People with an additional X or Y chromosome are at an increased risk of developing dangerous blood clots known as venous thromboembolism (VTE), according to a new study published in the Journal of the American Medical Association (JAMA). VTE is often fatal, and affects an estimated 9,00,000 people in the United States each year.
What is VTE?
It is a frequent complication for patients in intensive care and those with medical conditions such as cancer and Covid-19, and includes deep vein thrombosis and pulmonary embolism. Deep vein thrombosis refers to a blood clot in a deep vein, usually in the leg, and pulmonary embolism refers to a blood clot in the lung.
What is supernumerary sex chromosome aneuploidy?
The genetic condition of having an additional X or Y chromosome is known as supernumerary sex chromosome aneuploidy. Supernumerary is an adjective used to describe something present in excess of the normal or requisite number. Aneuploidy refers to the occurrence of one or more extra or missing chromosomes leading to an unbalanced chromosome complement.
How the study was conducted
The study, conducted by the Geisinger Health System, a regional healthcare provider headquartered in Danville, Pennsylvania, analysed genetic and electronic health record data on two groups of patients. A total of 6,42,544 patients enrolled in Geisinger’s MyCode Community Health Initiative and the UK Biobank. This is another large population study based in the United Kingdom. The MyCode Community Health Initiative is a precision medical project enrolling patients at Geisinger locations in Pennsylvania, and uses a system wide biobank to store blood and other samples for use in research, particularly genetic research.
What the study found
Approximately one in 500 Geisinger patients have an additional X or Y chromosome in their genome network beyond the typical two X chromosomes found in females, and X and Y chromosomes found in males, the authors found.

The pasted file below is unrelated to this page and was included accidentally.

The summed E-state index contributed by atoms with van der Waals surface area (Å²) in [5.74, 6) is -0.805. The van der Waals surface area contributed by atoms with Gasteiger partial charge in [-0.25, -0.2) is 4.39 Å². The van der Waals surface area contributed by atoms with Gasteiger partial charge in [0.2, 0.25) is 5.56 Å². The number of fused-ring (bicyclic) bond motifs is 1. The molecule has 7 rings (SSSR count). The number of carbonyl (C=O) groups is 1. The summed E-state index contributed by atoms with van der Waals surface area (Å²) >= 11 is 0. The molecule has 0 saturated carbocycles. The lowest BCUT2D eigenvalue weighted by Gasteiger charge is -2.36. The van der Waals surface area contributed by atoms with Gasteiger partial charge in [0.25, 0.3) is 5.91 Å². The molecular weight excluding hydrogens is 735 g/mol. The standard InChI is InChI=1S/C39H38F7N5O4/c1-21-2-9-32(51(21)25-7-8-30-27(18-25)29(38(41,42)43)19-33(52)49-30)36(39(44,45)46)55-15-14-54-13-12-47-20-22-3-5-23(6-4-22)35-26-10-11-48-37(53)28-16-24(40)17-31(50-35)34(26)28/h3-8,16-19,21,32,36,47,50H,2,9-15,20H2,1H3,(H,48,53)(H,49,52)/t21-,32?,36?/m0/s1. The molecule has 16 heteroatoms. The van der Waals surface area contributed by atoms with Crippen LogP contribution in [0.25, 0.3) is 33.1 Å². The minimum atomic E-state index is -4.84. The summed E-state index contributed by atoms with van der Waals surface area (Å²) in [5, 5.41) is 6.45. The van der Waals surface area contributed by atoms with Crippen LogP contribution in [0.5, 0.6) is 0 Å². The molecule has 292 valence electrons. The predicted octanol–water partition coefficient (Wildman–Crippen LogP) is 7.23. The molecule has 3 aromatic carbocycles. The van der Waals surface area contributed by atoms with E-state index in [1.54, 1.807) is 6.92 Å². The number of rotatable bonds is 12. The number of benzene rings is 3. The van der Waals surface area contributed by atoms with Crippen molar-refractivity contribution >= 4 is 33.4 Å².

People with supernumerary sex chromosome aneuploidy were at increased risk for VTE
People with an additional X or Y chromosome had a risk for VTE that was four to five times higher than expected, the study said.
In a statement released by Geisinger Health System, Dr Matthew Oetjens, the lead researcher, said an additional X or Y chromosome is more common than many people think, but it does not often receive clinical attention. He added that the study shows that there are underappreciated health risks associated with these disorders that could change medical care if known in advance.
Alex Berry, the first author on the paper, said VTE is a life-threatening, but preventable disease, and it is important to identify individuals at high risk for VTE to minimise unnecessary illness and death.
Is the loss of an X or Y chromosome linked with higher risk of blood clots?
The loss of an X or Y chromosome, known as Turner syndrome, is not associated with a higher risk of blood clots, the analysis suggested. The authors concluded that further research is needed to understand the medical implications of this association.